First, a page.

I've got a 2821 that is choking on my ISP's BGP table. But everything I see online indicates that I have enough memory. I understand that CEF uses the same space on the DRAM as the BGP table, but that CEF doesn't use much space. A sh ver output:
Cisco 2821 (revision 53.51) with 251904K/10240K bytes of memory.
I'd like to know what the two numbers indicate, and if it's possible to reallocate the memory. Any other light that someone can shed will be helpful.
Just to add something Terry's comment. If you are not advertising anything special to you ISP. The easiest solution would be just to remove BGP and configure a static default route, Since there is really no use for BGP at this point.
When you look at the numbers in the show version they tell you how much memory for main processing/how much memory for I/O packet processing. You add them together to get the amount of memory in the router. And it looks like your 2821 has 256 MB of memory.
You tell us that you are running BGP with your ISP but you do not tell us what the ISP is advertising to you. Based on the symptoms that you describe I will make a guess that the ISP is advertising the full BGP table to you. And I will suggest that your 2821 does not have enough memory to do that. I am not clear what you have been looking at on line, but what I see generally says you should have 512 MB to process full BGP tables.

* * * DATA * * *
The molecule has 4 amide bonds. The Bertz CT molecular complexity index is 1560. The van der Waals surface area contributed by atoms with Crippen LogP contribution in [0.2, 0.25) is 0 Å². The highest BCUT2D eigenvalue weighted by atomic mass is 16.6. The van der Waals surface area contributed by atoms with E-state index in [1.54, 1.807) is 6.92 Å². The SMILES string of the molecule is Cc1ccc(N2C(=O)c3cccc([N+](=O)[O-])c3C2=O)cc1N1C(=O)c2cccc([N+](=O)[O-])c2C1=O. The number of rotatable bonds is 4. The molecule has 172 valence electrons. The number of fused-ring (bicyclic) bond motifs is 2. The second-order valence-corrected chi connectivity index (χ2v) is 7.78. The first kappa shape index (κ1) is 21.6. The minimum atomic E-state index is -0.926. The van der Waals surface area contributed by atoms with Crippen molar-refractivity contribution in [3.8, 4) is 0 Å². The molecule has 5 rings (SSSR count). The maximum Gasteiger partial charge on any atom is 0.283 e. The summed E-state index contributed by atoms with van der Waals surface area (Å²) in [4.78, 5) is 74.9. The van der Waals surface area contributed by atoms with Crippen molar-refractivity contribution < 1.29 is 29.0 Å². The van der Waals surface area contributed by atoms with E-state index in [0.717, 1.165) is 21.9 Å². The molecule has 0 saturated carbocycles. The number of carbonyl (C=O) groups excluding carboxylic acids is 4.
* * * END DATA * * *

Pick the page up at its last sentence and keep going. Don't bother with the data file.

If I am correct in understanding your problem there are several alternatives that you can consider to reesolve it:
- upgrade memory on the 2821.
- replace the 2821 with a stronger router with more memory.
- negotiate with your ISP so that they do not advertise the entire BGP table.
If you are single homed (connected to a single ISP) then I see little advantage in receiving the full BGP table from them. If they advertise just a default route (or perhaps a default route and their directly connected customer routes) then you have plenty of memory - and enough content in your routing table to process what you need.